Tuesday, July 28, 2015

GMO Quarterly Letter: Price-Insensitive Sellers and Ten Quick Topics to Ruin Your Summer

Link to: Price-Insensitive Sellers and Ten Quick Topics to Ruin Your Summer (free registration may be required)
GMO's 2Q 2015 Letter includes Ben Inker's "Price-Insensitive Sellers," and Jeremy Grantham's "Ten Quick Topics to Ruin Your Summer."
The last decade has seen an extraordinary rise in the importance of a unique class of investor. Generally referred to as “price-insensitive buyers,” these are asset owners for whom the expected returns of the assets they buy are not a primary consideration in their purchase decisions. Such buyers have been the explanation behind a whole series of market price movements that otherwise have not seemed to make sense in a historical context. In today’s world, where prices of all sorts of assets are trading far above historical norms, it is worth recognizing that investors prepared to buy assets without regard to the price of those assets may also find themselves in a position to sell those assets without regard to price as well. This potential is compounded by the reduction in liquidity in markets around the world, which has been driven by tighter regulation of financial institutions, and, paradoxically, a greater desire for liquidity on the part of market participants. Making matters worse, in order to see massive changes in the price of a security, you don’t need the price-insensitive buyer to become a seller. You merely need him to cease being the marginal buyer. If price-insensitive buyers actually become price-insensitive sellers, it becomes possible that price falls could take asset prices significantly below historical norms. This is not to suggest that such an event is inevitable, still less is it an attempt to predict in which assets and when it will occur, but anyone conditioned to think that these investors provide a permanent support for the markets should be aware that the support may at some point be taken away.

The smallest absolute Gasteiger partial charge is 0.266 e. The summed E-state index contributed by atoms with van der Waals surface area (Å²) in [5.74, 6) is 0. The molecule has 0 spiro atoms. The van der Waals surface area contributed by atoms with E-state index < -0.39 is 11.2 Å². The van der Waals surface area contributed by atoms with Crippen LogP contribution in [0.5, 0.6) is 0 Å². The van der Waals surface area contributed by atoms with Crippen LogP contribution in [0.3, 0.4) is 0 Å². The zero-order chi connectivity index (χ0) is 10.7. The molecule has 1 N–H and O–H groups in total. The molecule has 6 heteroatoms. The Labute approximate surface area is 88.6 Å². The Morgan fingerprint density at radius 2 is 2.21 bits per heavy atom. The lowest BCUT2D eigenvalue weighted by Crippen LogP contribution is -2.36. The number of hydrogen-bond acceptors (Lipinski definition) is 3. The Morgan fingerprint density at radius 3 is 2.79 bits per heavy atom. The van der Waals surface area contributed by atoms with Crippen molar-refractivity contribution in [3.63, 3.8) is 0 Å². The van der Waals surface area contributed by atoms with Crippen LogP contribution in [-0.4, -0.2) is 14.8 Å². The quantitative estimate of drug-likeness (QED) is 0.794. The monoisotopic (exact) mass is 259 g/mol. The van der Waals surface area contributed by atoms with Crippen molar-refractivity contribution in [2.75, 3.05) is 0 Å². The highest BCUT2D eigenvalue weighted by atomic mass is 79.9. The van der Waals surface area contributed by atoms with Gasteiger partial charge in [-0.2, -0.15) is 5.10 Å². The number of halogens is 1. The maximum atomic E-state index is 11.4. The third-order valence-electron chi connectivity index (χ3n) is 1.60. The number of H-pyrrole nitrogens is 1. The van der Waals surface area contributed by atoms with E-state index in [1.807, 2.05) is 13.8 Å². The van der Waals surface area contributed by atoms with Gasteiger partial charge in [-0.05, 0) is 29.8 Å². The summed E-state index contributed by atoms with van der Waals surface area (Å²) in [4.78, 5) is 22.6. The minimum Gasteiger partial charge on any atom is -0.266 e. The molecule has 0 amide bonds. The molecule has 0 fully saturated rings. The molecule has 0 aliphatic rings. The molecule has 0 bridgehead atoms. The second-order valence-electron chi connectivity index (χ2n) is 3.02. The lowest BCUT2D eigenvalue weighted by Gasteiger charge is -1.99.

Two significant items seem to be different this time. First, profit margins in the U.S. seem to have stopped mean reverting in the old, normal way, and second, some real estate markets have bubbled up and then stayed there at high prices. Both seem surprising events, even against what I would call “the laws of nature,” or at least the usual laws of capitalism. What is going on?